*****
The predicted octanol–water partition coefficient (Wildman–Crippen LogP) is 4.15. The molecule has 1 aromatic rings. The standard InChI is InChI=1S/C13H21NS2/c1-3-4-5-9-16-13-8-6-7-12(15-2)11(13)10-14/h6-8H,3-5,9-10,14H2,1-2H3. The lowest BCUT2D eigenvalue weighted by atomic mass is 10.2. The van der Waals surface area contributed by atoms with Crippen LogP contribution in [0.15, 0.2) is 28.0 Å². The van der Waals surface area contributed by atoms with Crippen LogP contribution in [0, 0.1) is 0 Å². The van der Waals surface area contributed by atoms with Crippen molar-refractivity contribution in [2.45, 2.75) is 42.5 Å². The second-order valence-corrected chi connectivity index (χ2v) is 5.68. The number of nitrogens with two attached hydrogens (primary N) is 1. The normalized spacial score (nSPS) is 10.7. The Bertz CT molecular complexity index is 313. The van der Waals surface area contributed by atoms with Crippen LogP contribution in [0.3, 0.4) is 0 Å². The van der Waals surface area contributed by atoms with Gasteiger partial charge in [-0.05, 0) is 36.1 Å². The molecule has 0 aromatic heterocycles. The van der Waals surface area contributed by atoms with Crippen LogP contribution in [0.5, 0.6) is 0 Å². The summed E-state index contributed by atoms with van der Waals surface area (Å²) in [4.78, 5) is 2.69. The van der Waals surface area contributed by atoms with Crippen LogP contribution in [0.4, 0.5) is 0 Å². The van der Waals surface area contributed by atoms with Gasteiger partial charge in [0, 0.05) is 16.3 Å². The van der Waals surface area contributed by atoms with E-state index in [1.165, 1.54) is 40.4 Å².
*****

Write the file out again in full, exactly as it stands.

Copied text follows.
The predicted octanol–water partition coefficient (Wildman–Crippen LogP) is 4.15. The molecule has 1 aromatic rings. The standard InChI is InChI=1S/C13H21NS2/c1-3-4-5-9-16-13-8-6-7-12(15-2)11(13)10-14/h6-8H,3-5,9-10,14H2,1-2H3. The lowest BCUT2D eigenvalue weighted by atomic mass is 10.2. The van der Waals surface area contributed by atoms with Crippen LogP contribution in [0.15, 0.2) is 28.0 Å². The van der Waals surface area contributed by atoms with Crippen LogP contribution in [0, 0.1) is 0 Å². The van der Waals surface area contributed by atoms with Crippen molar-refractivity contribution in [2.45, 2.75) is 42.5 Å². The second-order valence-corrected chi connectivity index (χ2v) is 5.68. The number of nitrogens with two attached hydrogens (primary N) is 1. The normalized spacial score (nSPS) is 10.7. The Bertz CT molecular complexity index is 313. The van der Waals surface area contributed by atoms with Crippen LogP contribution in [0.3, 0.4) is 0 Å². The van der Waals surface area contributed by atoms with Gasteiger partial charge in [-0.05, 0) is 36.1 Å². The molecule has 0 aromatic heterocycles. The van der Waals surface area contributed by atoms with Crippen LogP contribution in [0.5, 0.6) is 0 Å². The summed E-state index contributed by atoms with van der Waals surface area (Å²) in [4.78, 5) is 2.69. The van der Waals surface area contributed by atoms with Crippen LogP contribution in [0.4, 0.5) is 0 Å². The van der Waals surface area contributed by atoms with Gasteiger partial charge in [0, 0.05) is 16.3 Å². The van der Waals surface area contributed by atoms with E-state index in [1.165, 1.54) is 40.4 Å².